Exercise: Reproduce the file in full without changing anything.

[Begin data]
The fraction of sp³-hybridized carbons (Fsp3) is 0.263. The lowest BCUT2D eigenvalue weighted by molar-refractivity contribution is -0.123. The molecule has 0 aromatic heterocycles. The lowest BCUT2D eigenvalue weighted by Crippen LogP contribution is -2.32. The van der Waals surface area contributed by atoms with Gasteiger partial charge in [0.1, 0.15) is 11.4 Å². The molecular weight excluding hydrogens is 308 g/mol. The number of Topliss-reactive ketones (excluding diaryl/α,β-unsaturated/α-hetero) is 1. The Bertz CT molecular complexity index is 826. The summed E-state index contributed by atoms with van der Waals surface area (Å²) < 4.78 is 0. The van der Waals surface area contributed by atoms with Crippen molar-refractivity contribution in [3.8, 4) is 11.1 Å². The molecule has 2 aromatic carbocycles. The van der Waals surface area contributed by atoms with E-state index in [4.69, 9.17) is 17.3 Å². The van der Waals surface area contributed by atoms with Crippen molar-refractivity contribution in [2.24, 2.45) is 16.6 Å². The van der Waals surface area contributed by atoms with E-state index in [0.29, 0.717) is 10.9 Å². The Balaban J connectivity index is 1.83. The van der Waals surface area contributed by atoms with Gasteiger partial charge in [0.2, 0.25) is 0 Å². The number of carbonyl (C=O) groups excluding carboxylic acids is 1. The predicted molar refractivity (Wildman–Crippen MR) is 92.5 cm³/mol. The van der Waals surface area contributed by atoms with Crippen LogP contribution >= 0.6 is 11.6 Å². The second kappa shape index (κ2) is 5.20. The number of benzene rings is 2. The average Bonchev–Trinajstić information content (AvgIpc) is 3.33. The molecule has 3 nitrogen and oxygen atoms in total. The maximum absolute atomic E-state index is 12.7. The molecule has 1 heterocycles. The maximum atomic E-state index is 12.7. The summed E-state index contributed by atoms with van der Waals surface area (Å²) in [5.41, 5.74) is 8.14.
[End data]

The fraction of sp³-hybridized carbons (Fsp3) is 0.263. The lowest BCUT2D eigenvalue weighted by molar-refractivity contribution is -0.123. The molecule has 0 aromatic heterocycles. The lowest BCUT2D eigenvalue weighted by Crippen LogP contribution is -2.32. The van der Waals surface area contributed by atoms with Gasteiger partial charge in [0.1, 0.15) is 11.4 Å². The molecular weight excluding hydrogens is 308 g/mol. The number of Topliss-reactive ketones (excluding diaryl/α,β-unsaturated/α-hetero) is 1. The Bertz CT molecular complexity index is 826. The summed E-state index contributed by atoms with van der Waals surface area (Å²) < 4.78 is 0. The van der Waals surface area contributed by atoms with Crippen molar-refractivity contribution in [3.8, 4) is 11.1 Å². The molecule has 2 aromatic carbocycles. The van der Waals surface area contributed by atoms with E-state index in [4.69, 9.17) is 17.3 Å². The van der Waals surface area contributed by atoms with Crippen molar-refractivity contribution in [2.24, 2.45) is 16.6 Å². The van der Waals surface area contributed by atoms with E-state index in [0.29, 0.717) is 10.9 Å². The Balaban J connectivity index is 1.83. The van der Waals surface area contributed by atoms with Gasteiger partial charge in [0.2, 0.25) is 0 Å². The number of carbonyl (C=O) groups excluding carboxylic acids is 1. The predicted molar refractivity (Wildman–Crippen MR) is 92.5 cm³/mol. The van der Waals surface area contributed by atoms with Crippen LogP contribution >= 0.6 is 11.6 Å². The second kappa shape index (κ2) is 5.20. The number of benzene rings is 2. The average Bonchev–Trinajstić information content (AvgIpc) is 3.33. The molecule has 3 nitrogen and oxygen atoms in total. The maximum absolute atomic E-state index is 12.7. The molecule has 1 heterocycles. The maximum atomic E-state index is 12.7. The summed E-state index contributed by atoms with van der Waals surface area (Å²) in [5.41, 5.74) is 8.14.